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  • Weekly Economic Report

Weekly Chemistry & Economic Trends (October 21, 2022)

8.1% Housing Starts
1.5% Existing Home Sales
0.4% Leading Economic Index

Running tab of macro indicators: 13 out of 20 

10-21-22-Macro Table

The number of new jobless claims was down by 12,000 to 214,000 during the week ending 15 October. Continued claims were up 21,000 to 1.385 million for the week ending October 8th and the insured unemployment rate was 1.0%, virtually unchanged from the previous week's revised rate.


Total housing starts declined in September by 8.1% to a 1.44 million pace after a brief jump in August. The level remains below the cycle peak in December 2021 and 7.7% below the September 2021 level. Most regions posted declines this month with the exception of the West region, where housing starts increased. Forward-looking building permits, however, rose 1.4% to 1.56 million units on a seasonally adjusted at annual rate basis with all regions recording gains except the Northeast. Single-family units showed a decline that was more than made up by multi-family units. Rising mortgage rates will continue to exert downward pressure on construction activities going forward.  

Existing home sales fell 1.5% in September to a 4.71 million seasonally adjusted annual pace, a rate 23.8% lower than a year ago. At the end of August, inventories stood at 1.25 million homes for sale or under contract. which is down 2.3% from July and 0.8% from a year earlier. The level of inventories represents a lean 3.2-month supply. With historically lean inventories, the median sales price moderated slightly but is still up 8.4% from a year ago to $384,800.


The Conference Board’s Leading Economic Index® (LEI) fell 0.4% in September. The LEI has declined persistently in recent months. The decline to 115.9 was the seventh consecutive decline. The index was down 2.8% over the previous six months, a reversal of the 1.4% growth over the previous six-month period. The LEI was off 1.4% Y/Y, the second annual decline since early-2021. The Conference Board projects a recession is likely by year-end.

Industrial production rose by 0.4% in September. This is the fourth consecutive month of positive showings since June. Utility output was lower, but both mining and manufacturing output rose. Within manufacturing, the gains were recorded in nonmetallic mineral products, fabricated metal products, computer and electronic products, motor vehicles and parts, food, beverage, and tobacco products, apparel and leather, chemicals, and petroleum and coal products. The only two segments showing a decline were printing and miscellaneous manufacturing. Compared to a year ago, manufacturing output remained higher by 4.7%, while overall industrial production was up 5.3% Y/Y. Capacity utilization increased from 80.1% in August to 80.3%. A year ago, capacity utilization was 77.4%. Overall industrial capacity has grown 1.5% Y/Y.


Oil prices declined slightly during the week and U.S. natural gas prices also fell. As a result, the oil to gas price ratio increased to 14.3. The ratio of Brent oil price to Henry Hub natural gas price is a proxy for U.S. Gulf Coast petrochemical competitiveness. As a rough rule of thumb, when the ratio is above 7, the U.S. is comparatively advantaged. When it is below 7, the reverse is true. The combined oil and rig count rose by seven to 767 during the week ending 10/14.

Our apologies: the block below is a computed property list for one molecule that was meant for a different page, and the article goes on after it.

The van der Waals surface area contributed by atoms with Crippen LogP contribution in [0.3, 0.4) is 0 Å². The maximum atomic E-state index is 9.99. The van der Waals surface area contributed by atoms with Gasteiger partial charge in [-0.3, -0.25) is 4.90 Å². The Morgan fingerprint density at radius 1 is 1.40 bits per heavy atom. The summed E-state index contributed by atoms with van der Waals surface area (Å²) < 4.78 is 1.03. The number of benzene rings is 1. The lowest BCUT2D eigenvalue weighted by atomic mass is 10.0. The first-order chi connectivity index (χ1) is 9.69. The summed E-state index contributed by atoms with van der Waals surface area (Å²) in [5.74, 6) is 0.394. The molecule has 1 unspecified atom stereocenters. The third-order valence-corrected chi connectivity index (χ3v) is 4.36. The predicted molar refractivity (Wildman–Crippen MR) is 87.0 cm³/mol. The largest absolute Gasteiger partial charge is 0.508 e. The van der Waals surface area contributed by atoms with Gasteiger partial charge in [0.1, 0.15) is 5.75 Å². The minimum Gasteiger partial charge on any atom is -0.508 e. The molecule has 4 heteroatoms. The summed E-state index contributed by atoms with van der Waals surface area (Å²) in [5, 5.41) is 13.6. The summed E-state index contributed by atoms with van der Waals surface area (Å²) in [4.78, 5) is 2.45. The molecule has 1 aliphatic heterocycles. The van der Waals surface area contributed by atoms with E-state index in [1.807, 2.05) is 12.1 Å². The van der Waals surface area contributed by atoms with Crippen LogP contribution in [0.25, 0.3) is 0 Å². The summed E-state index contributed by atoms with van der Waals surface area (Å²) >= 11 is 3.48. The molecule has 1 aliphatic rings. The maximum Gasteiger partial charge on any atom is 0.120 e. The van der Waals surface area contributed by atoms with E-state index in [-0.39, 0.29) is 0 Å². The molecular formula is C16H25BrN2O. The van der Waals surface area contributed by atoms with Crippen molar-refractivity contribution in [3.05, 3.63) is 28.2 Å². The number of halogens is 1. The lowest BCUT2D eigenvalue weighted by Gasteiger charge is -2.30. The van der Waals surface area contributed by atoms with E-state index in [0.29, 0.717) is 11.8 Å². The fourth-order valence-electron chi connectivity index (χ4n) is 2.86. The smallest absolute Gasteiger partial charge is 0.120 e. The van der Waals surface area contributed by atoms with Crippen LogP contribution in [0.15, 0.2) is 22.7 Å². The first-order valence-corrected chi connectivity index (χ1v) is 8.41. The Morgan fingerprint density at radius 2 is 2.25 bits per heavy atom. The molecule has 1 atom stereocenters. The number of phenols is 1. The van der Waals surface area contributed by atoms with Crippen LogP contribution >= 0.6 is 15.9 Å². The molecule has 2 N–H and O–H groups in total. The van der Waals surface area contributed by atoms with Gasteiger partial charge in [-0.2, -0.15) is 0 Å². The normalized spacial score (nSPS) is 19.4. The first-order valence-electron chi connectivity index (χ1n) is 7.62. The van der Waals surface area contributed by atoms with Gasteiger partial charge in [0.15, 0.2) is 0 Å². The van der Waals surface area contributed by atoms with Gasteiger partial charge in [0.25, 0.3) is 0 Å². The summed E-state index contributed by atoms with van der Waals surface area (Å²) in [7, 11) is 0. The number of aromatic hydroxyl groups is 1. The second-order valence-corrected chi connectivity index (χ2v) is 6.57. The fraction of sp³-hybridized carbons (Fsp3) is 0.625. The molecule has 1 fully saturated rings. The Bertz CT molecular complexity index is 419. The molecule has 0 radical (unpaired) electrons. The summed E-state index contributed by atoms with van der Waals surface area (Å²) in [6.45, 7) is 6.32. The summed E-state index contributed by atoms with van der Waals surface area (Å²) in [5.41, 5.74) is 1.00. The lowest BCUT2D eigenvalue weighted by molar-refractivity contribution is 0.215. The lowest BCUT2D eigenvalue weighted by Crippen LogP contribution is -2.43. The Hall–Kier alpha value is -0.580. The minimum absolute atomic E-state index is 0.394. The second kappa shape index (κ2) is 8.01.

For the business of chemistry, the indicators still bring to mind a yellow banner for basic and specialty chemicals

10-21-22-Chemical Table

According to data released by the Association of American Railroads, chemical railcar loadings were up 3.6% to 31,288 during the week ending 15 October. Loadings were down 1.0% Y/Y (13-week MA), up 2.7% YTD/YTD and have been on the rise for six of the last 13 weeks. 


Chemical production remained stable in September with a 0% gain from the previous month. Performance was mixed with gains in the output of consumer products, coating, adhesives, fertilizers, and crop protection chemicals. Compared to a year ago, production remained ahead by 6.2% Y/Y. Chemical capacity utilization increased to 82.6% from 8.1% recorded last month, up from the 80.2% observed during the same month last year.  

Note On the Color Codes

The banner colors represent observations about the current conditions in the overall economy and the business chemistry. For the overall economy we keep a running tab of 20 indicators. The banner color for the macroeconomic section is determined as follows:

Green – 13 or more positives
Yellow – between 8 and 12 positives
Red – 7 or fewer positives

For the chemical industry there are fewer indicators available. As a result we rely upon judgment whether production in the industry (defined as chemicals excluding pharmaceuticals) has increased or decreased three consecutive months.

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American Chemistry Council

The American Chemistry Council (ACC) represents the leading companies engaged in the multibillion-dollar business of chemistry. ACC members apply the science of chemistry to make innovative products, technologies and services that make people's lives better, healthier and safer. ACC is committed to improved environmental, health, safety and security performance through Responsible Care®; common sense advocacy addressing major public policy issues; and health and environmental research and product testing. ACC members and chemistry companies are among the largest investors in research and development, and are advancing products, processes and technologies to address climate change, enhance air and water quality, and progress toward a more sustainable, circular economy.

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